The Scientific American article made stunning discoveries, such as, “Ironically, although men are often considered to be less sensitive than women, they seem to be particularly sensitive when it comes to perceptions of their gender identity.”  Feminist theory has long talked about how gender difference is a matter of power.  Men and masculinity are construed as the position of power, and threats to their masculinity then become construed as displacing them from a position of power.  Feminist theory explains how to be considered a woman is considered bad because it means to be considered subordinate.  It is not ironic at all that men are sensitive about this.  Such sensitivity has long been observed in the ways that men aggressively protect their identity not only as masculine but as straight. As Jane Ward argues in Not Gaystraightness becomes about the privilege and power that is associated with being normal, more than about who you like and what you do with your body parts.  Men are sensitive to being viewed as feminine because that might construe them as the weaker less authoritative gender as well as suggest that they are not straight, where straightness is about men’s capacity “to get” women.  My point is, gender studies and feminist theory is all over this.  Theorizing out of these experiences is its bread and butter.  But this marketing professor who is clearly working in gender studies does not bother to consider whether theory has something to offer him.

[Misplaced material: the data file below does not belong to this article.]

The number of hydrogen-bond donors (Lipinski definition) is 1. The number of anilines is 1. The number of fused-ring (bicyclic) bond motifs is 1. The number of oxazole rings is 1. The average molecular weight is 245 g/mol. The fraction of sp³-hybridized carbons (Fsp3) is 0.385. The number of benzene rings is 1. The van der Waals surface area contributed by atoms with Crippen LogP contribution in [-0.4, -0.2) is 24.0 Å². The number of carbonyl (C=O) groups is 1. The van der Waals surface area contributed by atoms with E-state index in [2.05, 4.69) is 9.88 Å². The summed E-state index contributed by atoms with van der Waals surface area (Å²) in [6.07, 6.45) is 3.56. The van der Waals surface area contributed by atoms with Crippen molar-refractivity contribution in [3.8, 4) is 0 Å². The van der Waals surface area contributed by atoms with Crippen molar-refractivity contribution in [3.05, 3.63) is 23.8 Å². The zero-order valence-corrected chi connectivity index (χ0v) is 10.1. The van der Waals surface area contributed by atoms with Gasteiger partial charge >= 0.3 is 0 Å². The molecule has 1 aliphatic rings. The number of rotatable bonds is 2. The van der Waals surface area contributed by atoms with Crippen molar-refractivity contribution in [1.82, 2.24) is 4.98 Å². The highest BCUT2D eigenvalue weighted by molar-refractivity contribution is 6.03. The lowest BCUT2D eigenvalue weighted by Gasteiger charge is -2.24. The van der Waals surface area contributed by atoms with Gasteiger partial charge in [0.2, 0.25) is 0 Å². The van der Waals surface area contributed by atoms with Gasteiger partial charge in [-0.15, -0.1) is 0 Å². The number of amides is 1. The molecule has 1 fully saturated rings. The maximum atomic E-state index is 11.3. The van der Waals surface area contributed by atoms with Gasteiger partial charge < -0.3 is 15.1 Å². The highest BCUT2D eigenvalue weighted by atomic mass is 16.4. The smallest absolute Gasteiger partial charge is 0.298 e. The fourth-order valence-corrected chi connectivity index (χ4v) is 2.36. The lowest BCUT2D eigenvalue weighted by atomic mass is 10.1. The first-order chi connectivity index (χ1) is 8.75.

My first concern is that this comes out of a general disregard for the knowledge produced in the humanities, specifically in gender studies and feminist theory.  But my second concern is that this particular question–on how men view the environment as feminine and taking care of it as feminine–has been specifically addressed by feminist theorists, including those who find this exact problem in the way the Greeks set up masculine gods in the form of the Olympian pantheon and Zeus in particular to replaces the Sybil and Gaia–mother earth–all the way up to ecofeminists beginning in the 1970s.  Acting as if this work is nonexistent and producing new research that claims to have made gains and new arguments is well, a very masculine way to treat feminine labor.